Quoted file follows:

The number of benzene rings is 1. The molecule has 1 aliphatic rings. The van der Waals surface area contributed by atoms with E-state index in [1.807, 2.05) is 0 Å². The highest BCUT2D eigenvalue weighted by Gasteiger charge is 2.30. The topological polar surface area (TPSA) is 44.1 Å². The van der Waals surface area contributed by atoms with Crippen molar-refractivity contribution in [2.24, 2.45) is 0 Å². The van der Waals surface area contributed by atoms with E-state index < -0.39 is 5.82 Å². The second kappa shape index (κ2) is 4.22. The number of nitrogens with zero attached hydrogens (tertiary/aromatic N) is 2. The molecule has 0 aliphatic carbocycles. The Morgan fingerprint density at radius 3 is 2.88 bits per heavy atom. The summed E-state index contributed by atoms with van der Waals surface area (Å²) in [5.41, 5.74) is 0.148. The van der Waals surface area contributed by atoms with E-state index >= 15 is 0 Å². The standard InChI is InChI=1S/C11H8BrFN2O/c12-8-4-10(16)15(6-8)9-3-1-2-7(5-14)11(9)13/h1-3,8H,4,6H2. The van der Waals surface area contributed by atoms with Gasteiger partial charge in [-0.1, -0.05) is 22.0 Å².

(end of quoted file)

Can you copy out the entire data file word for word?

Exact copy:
The number of benzene rings is 1. The molecule has 1 aliphatic rings. The van der Waals surface area contributed by atoms with E-state index in [1.807, 2.05) is 0 Å². The highest BCUT2D eigenvalue weighted by Gasteiger charge is 2.30. The topological polar surface area (TPSA) is 44.1 Å². The van der Waals surface area contributed by atoms with Crippen molar-refractivity contribution in [2.24, 2.45) is 0 Å². The van der Waals surface area contributed by atoms with E-state index < -0.39 is 5.82 Å². The second kappa shape index (κ2) is 4.22. The number of nitrogens with zero attached hydrogens (tertiary/aromatic N) is 2. The molecule has 0 aliphatic carbocycles. The Morgan fingerprint density at radius 3 is 2.88 bits per heavy atom. The summed E-state index contributed by atoms with van der Waals surface area (Å²) in [5.41, 5.74) is 0.148. The van der Waals surface area contributed by atoms with E-state index >= 15 is 0 Å². The standard InChI is InChI=1S/C11H8BrFN2O/c12-8-4-10(16)15(6-8)9-3-1-2-7(5-14)11(9)13/h1-3,8H,4,6H2. The van der Waals surface area contributed by atoms with Gasteiger partial charge in [-0.1, -0.05) is 22.0 Å².